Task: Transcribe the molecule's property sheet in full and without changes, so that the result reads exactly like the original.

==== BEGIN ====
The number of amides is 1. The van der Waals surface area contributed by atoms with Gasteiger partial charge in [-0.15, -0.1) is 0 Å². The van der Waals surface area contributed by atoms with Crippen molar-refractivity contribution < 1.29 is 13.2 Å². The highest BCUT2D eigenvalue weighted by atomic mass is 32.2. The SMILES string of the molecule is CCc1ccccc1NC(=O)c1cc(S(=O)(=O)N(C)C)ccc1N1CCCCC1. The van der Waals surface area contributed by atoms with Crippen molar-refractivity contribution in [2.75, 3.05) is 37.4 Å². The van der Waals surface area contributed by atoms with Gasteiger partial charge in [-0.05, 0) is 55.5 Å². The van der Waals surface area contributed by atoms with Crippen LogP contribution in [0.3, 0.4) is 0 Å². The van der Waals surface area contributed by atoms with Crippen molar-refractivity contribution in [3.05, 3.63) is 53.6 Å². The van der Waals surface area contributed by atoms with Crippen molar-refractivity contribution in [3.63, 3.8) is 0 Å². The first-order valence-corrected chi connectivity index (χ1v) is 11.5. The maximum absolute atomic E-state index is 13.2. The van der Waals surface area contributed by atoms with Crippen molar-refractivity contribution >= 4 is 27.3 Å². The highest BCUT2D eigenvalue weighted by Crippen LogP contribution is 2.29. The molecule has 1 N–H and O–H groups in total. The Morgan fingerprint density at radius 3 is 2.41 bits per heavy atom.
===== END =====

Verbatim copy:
The number of amides is 1. The van der Waals surface area contributed by atoms with Gasteiger partial charge in [-0.15, -0.1) is 0 Å². The van der Waals surface area contributed by atoms with Crippen molar-refractivity contribution < 1.29 is 13.2 Å². The highest BCUT2D eigenvalue weighted by atomic mass is 32.2. The SMILES string of the molecule is CCc1ccccc1NC(=O)c1cc(S(=O)(=O)N(C)C)ccc1N1CCCCC1. The van der Waals surface area contributed by atoms with Crippen molar-refractivity contribution in [2.75, 3.05) is 37.4 Å². The van der Waals surface area contributed by atoms with Gasteiger partial charge in [-0.05, 0) is 55.5 Å². The van der Waals surface area contributed by atoms with Crippen LogP contribution in [0.3, 0.4) is 0 Å². The van der Waals surface area contributed by atoms with Crippen molar-refractivity contribution in [3.05, 3.63) is 53.6 Å². The van der Waals surface area contributed by atoms with Crippen molar-refractivity contribution in [3.63, 3.8) is 0 Å². The first-order valence-corrected chi connectivity index (χ1v) is 11.5. The maximum absolute atomic E-state index is 13.2. The van der Waals surface area contributed by atoms with Crippen molar-refractivity contribution >= 4 is 27.3 Å². The highest BCUT2D eigenvalue weighted by Crippen LogP contribution is 2.29. The molecule has 1 N–H and O–H groups in total. The Morgan fingerprint density at radius 3 is 2.41 bits per heavy atom.